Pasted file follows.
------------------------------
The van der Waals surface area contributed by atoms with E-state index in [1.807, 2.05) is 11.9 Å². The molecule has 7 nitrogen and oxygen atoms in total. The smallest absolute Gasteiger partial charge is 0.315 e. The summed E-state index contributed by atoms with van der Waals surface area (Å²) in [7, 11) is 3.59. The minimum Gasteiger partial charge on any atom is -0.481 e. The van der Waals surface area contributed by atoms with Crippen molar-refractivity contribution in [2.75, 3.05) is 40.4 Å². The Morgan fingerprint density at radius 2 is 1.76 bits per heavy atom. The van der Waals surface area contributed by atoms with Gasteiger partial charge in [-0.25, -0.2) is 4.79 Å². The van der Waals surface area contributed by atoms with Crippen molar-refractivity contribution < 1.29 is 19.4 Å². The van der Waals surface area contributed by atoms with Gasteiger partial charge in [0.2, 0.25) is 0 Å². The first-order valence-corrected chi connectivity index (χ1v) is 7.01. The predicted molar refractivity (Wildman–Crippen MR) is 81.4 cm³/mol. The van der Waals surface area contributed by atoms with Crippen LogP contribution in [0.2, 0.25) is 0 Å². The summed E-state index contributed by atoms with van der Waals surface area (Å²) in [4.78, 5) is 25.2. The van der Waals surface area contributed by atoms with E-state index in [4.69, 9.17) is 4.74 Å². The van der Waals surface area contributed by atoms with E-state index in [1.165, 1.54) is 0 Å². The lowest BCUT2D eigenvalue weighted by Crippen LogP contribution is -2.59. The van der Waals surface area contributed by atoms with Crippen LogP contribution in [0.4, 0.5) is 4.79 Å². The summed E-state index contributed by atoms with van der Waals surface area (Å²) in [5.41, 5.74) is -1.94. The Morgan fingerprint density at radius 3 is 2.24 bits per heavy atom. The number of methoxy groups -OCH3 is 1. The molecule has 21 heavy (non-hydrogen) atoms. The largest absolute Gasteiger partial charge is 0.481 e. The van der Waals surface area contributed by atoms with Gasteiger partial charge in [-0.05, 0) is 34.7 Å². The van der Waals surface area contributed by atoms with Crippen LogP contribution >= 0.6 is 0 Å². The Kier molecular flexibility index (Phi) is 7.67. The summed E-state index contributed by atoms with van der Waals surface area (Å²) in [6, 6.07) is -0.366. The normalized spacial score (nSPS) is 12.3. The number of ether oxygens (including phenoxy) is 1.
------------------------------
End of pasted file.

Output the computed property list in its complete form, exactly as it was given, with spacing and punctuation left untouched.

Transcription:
The van der Waals surface area contributed by atoms with E-state index in [1.807, 2.05) is 11.9 Å². The molecule has 7 nitrogen and oxygen atoms in total. The smallest absolute Gasteiger partial charge is 0.315 e. The summed E-state index contributed by atoms with van der Waals surface area (Å²) in [7, 11) is 3.59. The minimum Gasteiger partial charge on any atom is -0.481 e. The van der Waals surface area contributed by atoms with Crippen molar-refractivity contribution in [2.75, 3.05) is 40.4 Å². The Morgan fingerprint density at radius 2 is 1.76 bits per heavy atom. The van der Waals surface area contributed by atoms with Gasteiger partial charge in [-0.25, -0.2) is 4.79 Å². The van der Waals surface area contributed by atoms with Crippen molar-refractivity contribution < 1.29 is 19.4 Å². The van der Waals surface area contributed by atoms with Gasteiger partial charge in [0.2, 0.25) is 0 Å². The first-order valence-corrected chi connectivity index (χ1v) is 7.01. The predicted molar refractivity (Wildman–Crippen MR) is 81.4 cm³/mol. The van der Waals surface area contributed by atoms with Crippen LogP contribution in [0.2, 0.25) is 0 Å². The summed E-state index contributed by atoms with van der Waals surface area (Å²) in [4.78, 5) is 25.2. The van der Waals surface area contributed by atoms with E-state index in [4.69, 9.17) is 4.74 Å². The van der Waals surface area contributed by atoms with E-state index in [1.165, 1.54) is 0 Å². The lowest BCUT2D eigenvalue weighted by Crippen LogP contribution is -2.59. The van der Waals surface area contributed by atoms with Crippen LogP contribution in [0.4, 0.5) is 4.79 Å². The summed E-state index contributed by atoms with van der Waals surface area (Å²) in [5.41, 5.74) is -1.94. The Morgan fingerprint density at radius 3 is 2.24 bits per heavy atom. The number of methoxy groups -OCH3 is 1. The molecule has 21 heavy (non-hydrogen) atoms. The largest absolute Gasteiger partial charge is 0.481 e. The van der Waals surface area contributed by atoms with Gasteiger partial charge in [-0.05, 0) is 34.7 Å². The van der Waals surface area contributed by atoms with Crippen LogP contribution >= 0.6 is 0 Å². The Kier molecular flexibility index (Phi) is 7.67. The summed E-state index contributed by atoms with van der Waals surface area (Å²) in [6, 6.07) is -0.366. The normalized spacial score (nSPS) is 12.3. The number of ether oxygens (including phenoxy) is 1.